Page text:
Problems encountered by Canadian Somalis at borders and airports:
Many people at the event asked the two ministers questions regarding difficulties experienced by Canadian Somalis at the US border and at airports. Transport minister John Baird answered this question by stating categorically that Canada does not engage in racial profiling. He told the community that if they have documented proof of cases where they have been racially profiled then the community should bring these cases forward so that those officials who engage in racial profiling can be removed from those positions. The minister also noted that there are now many Canadian Somalis who work at the Ottawa airport.
Immigration backlogs and delays in sponsorships faced by Canadian Somalis:
There were some questions that dealt with the issue of immigration backlog and delays faced by Canadian Somalis in spousal and family reunification sponsorships. Immigration minister Jason Kenney answered this question by speaking about the enormous backlog faced by Canadians and foreign nationals from all parts of the world and that this was not a problem that is peculiar to the Somali community. He spoke about the fact that Canada is the second-most desired destination of immigrants around the world. He added that he would be willing to work with the community through the Canadian Somali Congress in order to look at ways to improve services and speed processes at Canadian diplomatic missions that are used by Somali refugees and by Canadian Somalis when they travel abroad. The minister said that he is willing to consider hiring more staff if that is what is needed to solve this problem facing the community. As an example, the minister revealed that he will soon undertake a trip to Nairobi, Kenya in order to see for himself whether there are ways to improve consular services at the Canadian High Commission in Nairobi.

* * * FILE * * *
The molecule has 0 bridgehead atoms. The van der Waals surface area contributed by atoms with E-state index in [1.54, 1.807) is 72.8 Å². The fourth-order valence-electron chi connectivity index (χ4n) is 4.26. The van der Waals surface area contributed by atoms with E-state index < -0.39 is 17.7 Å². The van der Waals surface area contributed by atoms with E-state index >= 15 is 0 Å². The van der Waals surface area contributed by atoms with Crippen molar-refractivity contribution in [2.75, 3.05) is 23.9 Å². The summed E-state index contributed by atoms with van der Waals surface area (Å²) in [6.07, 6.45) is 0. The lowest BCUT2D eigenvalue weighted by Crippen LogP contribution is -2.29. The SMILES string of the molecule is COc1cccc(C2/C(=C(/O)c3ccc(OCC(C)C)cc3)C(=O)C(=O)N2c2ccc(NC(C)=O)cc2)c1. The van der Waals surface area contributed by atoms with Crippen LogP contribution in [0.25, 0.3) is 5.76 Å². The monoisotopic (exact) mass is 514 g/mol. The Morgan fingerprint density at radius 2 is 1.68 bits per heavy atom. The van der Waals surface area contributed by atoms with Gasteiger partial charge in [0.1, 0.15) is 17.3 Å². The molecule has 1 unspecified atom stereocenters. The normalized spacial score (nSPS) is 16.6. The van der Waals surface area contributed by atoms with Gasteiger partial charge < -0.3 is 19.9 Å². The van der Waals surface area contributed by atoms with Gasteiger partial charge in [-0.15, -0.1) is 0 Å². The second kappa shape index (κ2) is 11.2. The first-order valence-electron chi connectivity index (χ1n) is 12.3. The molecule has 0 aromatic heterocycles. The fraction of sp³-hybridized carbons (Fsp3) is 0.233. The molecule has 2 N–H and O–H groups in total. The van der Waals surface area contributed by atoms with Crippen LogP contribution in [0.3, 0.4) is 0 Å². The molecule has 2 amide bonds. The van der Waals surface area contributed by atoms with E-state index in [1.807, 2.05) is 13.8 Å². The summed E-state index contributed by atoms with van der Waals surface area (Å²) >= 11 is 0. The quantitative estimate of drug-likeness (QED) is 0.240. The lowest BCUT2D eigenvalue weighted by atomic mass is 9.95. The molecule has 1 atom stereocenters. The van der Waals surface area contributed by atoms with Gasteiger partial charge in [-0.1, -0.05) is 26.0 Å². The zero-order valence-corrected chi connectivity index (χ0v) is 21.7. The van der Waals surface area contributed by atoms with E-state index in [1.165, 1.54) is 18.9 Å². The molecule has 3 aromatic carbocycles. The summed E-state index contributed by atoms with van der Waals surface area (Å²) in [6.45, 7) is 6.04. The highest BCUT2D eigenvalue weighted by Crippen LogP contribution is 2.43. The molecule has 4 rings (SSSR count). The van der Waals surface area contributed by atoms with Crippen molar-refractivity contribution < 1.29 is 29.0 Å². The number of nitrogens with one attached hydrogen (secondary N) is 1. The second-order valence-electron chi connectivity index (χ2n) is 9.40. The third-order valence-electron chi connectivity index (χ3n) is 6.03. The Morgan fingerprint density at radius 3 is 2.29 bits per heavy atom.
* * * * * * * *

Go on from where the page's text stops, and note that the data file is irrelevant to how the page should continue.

The National President of the Canadian Somali Congress, Ahmed Hussen, concluded the meeting by thanking the two ministers for taking time off their busy schedule to meet the community on a Sunday afternoon. He spoke about the challenges facing the community but also pointed out the success and dynamism of the Canadian Somalis. For example, he pointed out that the entrepreneurial spirit of our community has resulted in the revitalization of Alberta avenue, an area of Edmonton that was previously known for crime and destitution. Ahmed also spoke about the fact that the vast majority of the Canadian Somali community are no longer immigrants and that most of them no longer need immigrant settlement services. What they need is for the Government of Canada to work with the community in order to make sure Canadian Somali youth who are the majority of the community, get access to adequate jobs and professions. In short, the Canadian Somali community wants to integrate quickly so as to enjoy the fruits of the mainstream.
For further details contact:
Canadian Somali Congress
Somaliweyn Media Center